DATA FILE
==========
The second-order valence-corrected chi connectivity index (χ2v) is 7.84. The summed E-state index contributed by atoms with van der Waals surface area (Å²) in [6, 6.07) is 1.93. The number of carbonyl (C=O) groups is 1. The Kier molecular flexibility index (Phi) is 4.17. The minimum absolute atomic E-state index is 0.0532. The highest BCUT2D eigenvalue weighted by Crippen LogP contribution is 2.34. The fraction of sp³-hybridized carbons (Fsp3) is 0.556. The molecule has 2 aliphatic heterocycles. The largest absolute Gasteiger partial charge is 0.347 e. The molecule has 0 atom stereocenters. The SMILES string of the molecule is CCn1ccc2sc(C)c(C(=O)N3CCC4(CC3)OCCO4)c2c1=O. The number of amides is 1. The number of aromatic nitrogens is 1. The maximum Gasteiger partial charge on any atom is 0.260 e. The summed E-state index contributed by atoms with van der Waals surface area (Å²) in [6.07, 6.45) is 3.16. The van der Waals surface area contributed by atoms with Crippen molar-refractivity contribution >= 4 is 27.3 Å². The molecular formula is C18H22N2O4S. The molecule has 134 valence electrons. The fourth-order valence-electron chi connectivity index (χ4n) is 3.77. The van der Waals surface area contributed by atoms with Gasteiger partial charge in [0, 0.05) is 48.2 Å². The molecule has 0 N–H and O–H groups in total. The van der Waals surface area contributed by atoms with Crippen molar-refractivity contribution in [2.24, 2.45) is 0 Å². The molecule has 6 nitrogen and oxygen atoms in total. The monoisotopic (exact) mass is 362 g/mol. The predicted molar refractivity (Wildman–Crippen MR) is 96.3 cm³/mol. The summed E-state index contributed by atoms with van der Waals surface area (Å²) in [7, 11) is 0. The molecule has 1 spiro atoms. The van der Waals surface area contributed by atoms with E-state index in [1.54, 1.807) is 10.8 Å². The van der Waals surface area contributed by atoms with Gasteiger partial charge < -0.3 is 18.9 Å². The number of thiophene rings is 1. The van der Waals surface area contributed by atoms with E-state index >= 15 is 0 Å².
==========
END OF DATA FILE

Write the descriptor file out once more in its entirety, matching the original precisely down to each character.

The second-order valence-corrected chi connectivity index (χ2v) is 7.84. The summed E-state index contributed by atoms with van der Waals surface area (Å²) in [6, 6.07) is 1.93. The number of carbonyl (C=O) groups is 1. The Kier molecular flexibility index (Phi) is 4.17. The minimum absolute atomic E-state index is 0.0532. The highest BCUT2D eigenvalue weighted by Crippen LogP contribution is 2.34. The fraction of sp³-hybridized carbons (Fsp3) is 0.556. The molecule has 2 aliphatic heterocycles. The largest absolute Gasteiger partial charge is 0.347 e. The molecule has 0 atom stereocenters. The SMILES string of the molecule is CCn1ccc2sc(C)c(C(=O)N3CCC4(CC3)OCCO4)c2c1=O. The number of amides is 1. The number of aromatic nitrogens is 1. The maximum Gasteiger partial charge on any atom is 0.260 e. The summed E-state index contributed by atoms with van der Waals surface area (Å²) in [6.07, 6.45) is 3.16. The van der Waals surface area contributed by atoms with Crippen molar-refractivity contribution >= 4 is 27.3 Å². The molecular formula is C18H22N2O4S. The molecule has 134 valence electrons. The fourth-order valence-electron chi connectivity index (χ4n) is 3.77. The van der Waals surface area contributed by atoms with Gasteiger partial charge in [0, 0.05) is 48.2 Å². The molecule has 0 N–H and O–H groups in total. The van der Waals surface area contributed by atoms with Crippen molar-refractivity contribution in [2.24, 2.45) is 0 Å². The molecule has 6 nitrogen and oxygen atoms in total. The monoisotopic (exact) mass is 362 g/mol. The predicted molar refractivity (Wildman–Crippen MR) is 96.3 cm³/mol. The summed E-state index contributed by atoms with van der Waals surface area (Å²) in [7, 11) is 0. The molecule has 1 spiro atoms. The van der Waals surface area contributed by atoms with E-state index in [1.54, 1.807) is 10.8 Å². The van der Waals surface area contributed by atoms with Gasteiger partial charge < -0.3 is 18.9 Å². The number of thiophene rings is 1. The van der Waals surface area contributed by atoms with E-state index >= 15 is 0 Å².